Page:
Let’s walk through the native methods that support the enumeration. The hasMoreElements method is simple:

  1. Retrieve the index and count fields.
  2. If the index is -1, call the startNameEnumeration function which opens the key, queries the count and maximum length, and initializes the hkey, count, maxsize, and index fields.
  3. Return JNI_TRUE if index is less than count, and JNI_FALSE otherwise.

The nextElement method needs to work a little harder:

  1. Retrieve the index and count fields.
  2. If the index is -1, call the startNameEnumeration function, which opens the key, queries the count and maximum length, and initializes the hkey, count, maxsize, and index fields.
  3. If index equals count, throw a NoSuchElementException.
  4. Read the next name from the registry.
  5. Increment index.
  6. If index equals count, close the key.

Before compiling, remember to run javac -h on both Win32RegKey and Win32RegKeyNameEnumeration. The complete command line for the Microsoft compiler is

 cl -I jdk\include -I jdk\include\win32 -LD Win32RegKey.c advapi32.lib -FeWin32RegKey.dll

With Cygwin, use

 gcc -mno-cygwin -D __int64=”long long” -I jdk\include -I jdk\include\win32 \
-I c:\cygwin\usr\include\w32api -shared -Wl,–add-stdcall-alias -o Win32RegKey.dll

As the registry API is specific to Windows, this program will not work on other operating systems.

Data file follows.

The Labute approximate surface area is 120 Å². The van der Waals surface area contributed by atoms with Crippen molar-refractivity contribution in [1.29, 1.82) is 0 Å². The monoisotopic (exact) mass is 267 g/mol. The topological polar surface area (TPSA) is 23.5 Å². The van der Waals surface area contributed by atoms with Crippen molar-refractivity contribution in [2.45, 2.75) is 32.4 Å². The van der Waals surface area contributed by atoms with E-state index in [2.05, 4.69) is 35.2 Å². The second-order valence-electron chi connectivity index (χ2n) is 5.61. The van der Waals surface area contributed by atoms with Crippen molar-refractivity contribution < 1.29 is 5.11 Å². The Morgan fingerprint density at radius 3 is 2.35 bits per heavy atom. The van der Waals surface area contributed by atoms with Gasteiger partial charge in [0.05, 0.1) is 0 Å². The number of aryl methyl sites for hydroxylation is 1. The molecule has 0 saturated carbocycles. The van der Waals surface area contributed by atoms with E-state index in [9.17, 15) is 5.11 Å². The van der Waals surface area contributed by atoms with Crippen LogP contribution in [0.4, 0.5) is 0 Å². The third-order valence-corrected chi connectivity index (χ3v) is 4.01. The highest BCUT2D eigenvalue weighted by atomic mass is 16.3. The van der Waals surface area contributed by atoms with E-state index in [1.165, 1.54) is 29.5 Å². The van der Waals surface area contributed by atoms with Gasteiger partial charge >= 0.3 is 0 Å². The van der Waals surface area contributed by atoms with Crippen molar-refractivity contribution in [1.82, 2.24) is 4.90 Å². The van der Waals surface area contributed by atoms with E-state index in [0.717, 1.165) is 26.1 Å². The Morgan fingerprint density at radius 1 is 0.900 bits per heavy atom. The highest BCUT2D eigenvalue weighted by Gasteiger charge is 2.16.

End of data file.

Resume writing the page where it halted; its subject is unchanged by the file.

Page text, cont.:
Listing 12.23 shows a program to test our new registry functions. We add three name/value pairs, a string, an integer, and a byte array to the key

HKEY_CURRENT_USER\Software\JavaSoft\Java Runtime Environment

We then enumerate all names of that key and retrieve their values. The program will print

Default user=Harry Hacker

Lucky number=13

Small primes=2 3 5 7 11 13

Although adding these name/value pairs to that key probably does no harm, you might want to use the registry editor to remove them after running this program.

You have now reached the end of the second volume of Core Java, completing a long journey in which you encountered many advanced APIs. We started out with topics that every Java programmer needs to know: streams, XML, networking, databases, and internationalization. We concluded with very technical chapters on security, annotation processing, advanced graphics, and native methods. We hope that you enjoyed your tour through the vast breadth of the Java APIs, and that you will be able to apply your newly gained knowledge in your projects.

Source: Horstmann Cay S. (2019), Core Java. Volume II – Advanced Features, Pearson; 11th edition.